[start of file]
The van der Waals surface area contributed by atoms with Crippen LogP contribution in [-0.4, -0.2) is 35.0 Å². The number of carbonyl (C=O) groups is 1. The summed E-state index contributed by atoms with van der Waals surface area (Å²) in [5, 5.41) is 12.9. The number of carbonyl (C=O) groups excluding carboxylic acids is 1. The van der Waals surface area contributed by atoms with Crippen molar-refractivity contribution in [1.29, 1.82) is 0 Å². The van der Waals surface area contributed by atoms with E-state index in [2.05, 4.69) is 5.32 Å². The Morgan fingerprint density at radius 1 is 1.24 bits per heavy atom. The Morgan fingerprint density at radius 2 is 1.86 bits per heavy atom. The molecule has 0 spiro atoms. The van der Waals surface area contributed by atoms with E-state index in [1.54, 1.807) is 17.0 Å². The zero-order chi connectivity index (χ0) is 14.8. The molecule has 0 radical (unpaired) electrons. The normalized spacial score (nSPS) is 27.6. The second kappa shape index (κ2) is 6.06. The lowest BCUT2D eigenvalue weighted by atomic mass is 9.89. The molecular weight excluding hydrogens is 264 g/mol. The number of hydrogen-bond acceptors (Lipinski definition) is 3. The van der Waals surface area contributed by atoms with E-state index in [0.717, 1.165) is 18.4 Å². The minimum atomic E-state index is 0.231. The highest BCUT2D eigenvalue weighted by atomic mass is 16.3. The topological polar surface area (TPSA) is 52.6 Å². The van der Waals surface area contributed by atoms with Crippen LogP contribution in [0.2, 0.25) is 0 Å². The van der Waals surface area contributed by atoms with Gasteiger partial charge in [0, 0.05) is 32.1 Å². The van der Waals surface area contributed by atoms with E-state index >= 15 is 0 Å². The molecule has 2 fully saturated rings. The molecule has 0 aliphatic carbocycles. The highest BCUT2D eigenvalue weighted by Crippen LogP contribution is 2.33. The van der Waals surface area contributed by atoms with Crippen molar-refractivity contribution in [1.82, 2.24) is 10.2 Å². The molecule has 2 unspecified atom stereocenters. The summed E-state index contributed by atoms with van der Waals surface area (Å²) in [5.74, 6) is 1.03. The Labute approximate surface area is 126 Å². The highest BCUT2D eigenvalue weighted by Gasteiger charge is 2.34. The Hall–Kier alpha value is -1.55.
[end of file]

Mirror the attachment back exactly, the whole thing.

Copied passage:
The van der Waals surface area contributed by atoms with Crippen LogP contribution in [-0.4, -0.2) is 35.0 Å². The number of carbonyl (C=O) groups is 1. The summed E-state index contributed by atoms with van der Waals surface area (Å²) in [5, 5.41) is 12.9. The number of carbonyl (C=O) groups excluding carboxylic acids is 1. The van der Waals surface area contributed by atoms with Crippen molar-refractivity contribution in [1.29, 1.82) is 0 Å². The van der Waals surface area contributed by atoms with E-state index in [2.05, 4.69) is 5.32 Å². The Morgan fingerprint density at radius 1 is 1.24 bits per heavy atom. The Morgan fingerprint density at radius 2 is 1.86 bits per heavy atom. The molecule has 0 spiro atoms. The van der Waals surface area contributed by atoms with E-state index in [1.54, 1.807) is 17.0 Å². The zero-order chi connectivity index (χ0) is 14.8. The molecule has 0 radical (unpaired) electrons. The normalized spacial score (nSPS) is 27.6. The second kappa shape index (κ2) is 6.06. The lowest BCUT2D eigenvalue weighted by atomic mass is 9.89. The molecular weight excluding hydrogens is 264 g/mol. The number of hydrogen-bond acceptors (Lipinski definition) is 3. The van der Waals surface area contributed by atoms with E-state index in [0.717, 1.165) is 18.4 Å². The minimum atomic E-state index is 0.231. The highest BCUT2D eigenvalue weighted by atomic mass is 16.3. The topological polar surface area (TPSA) is 52.6 Å². The van der Waals surface area contributed by atoms with Crippen LogP contribution in [0.2, 0.25) is 0 Å². The van der Waals surface area contributed by atoms with Gasteiger partial charge in [0, 0.05) is 32.1 Å². The van der Waals surface area contributed by atoms with E-state index >= 15 is 0 Å². The molecule has 2 fully saturated rings. The molecule has 0 aliphatic carbocycles. The highest BCUT2D eigenvalue weighted by Crippen LogP contribution is 2.33. The van der Waals surface area contributed by atoms with Crippen molar-refractivity contribution in [1.82, 2.24) is 10.2 Å². The molecule has 2 unspecified atom stereocenters. The summed E-state index contributed by atoms with van der Waals surface area (Å²) in [5.74, 6) is 1.03. The Labute approximate surface area is 126 Å². The highest BCUT2D eigenvalue weighted by Gasteiger charge is 2.34. The Hall–Kier alpha value is -1.55.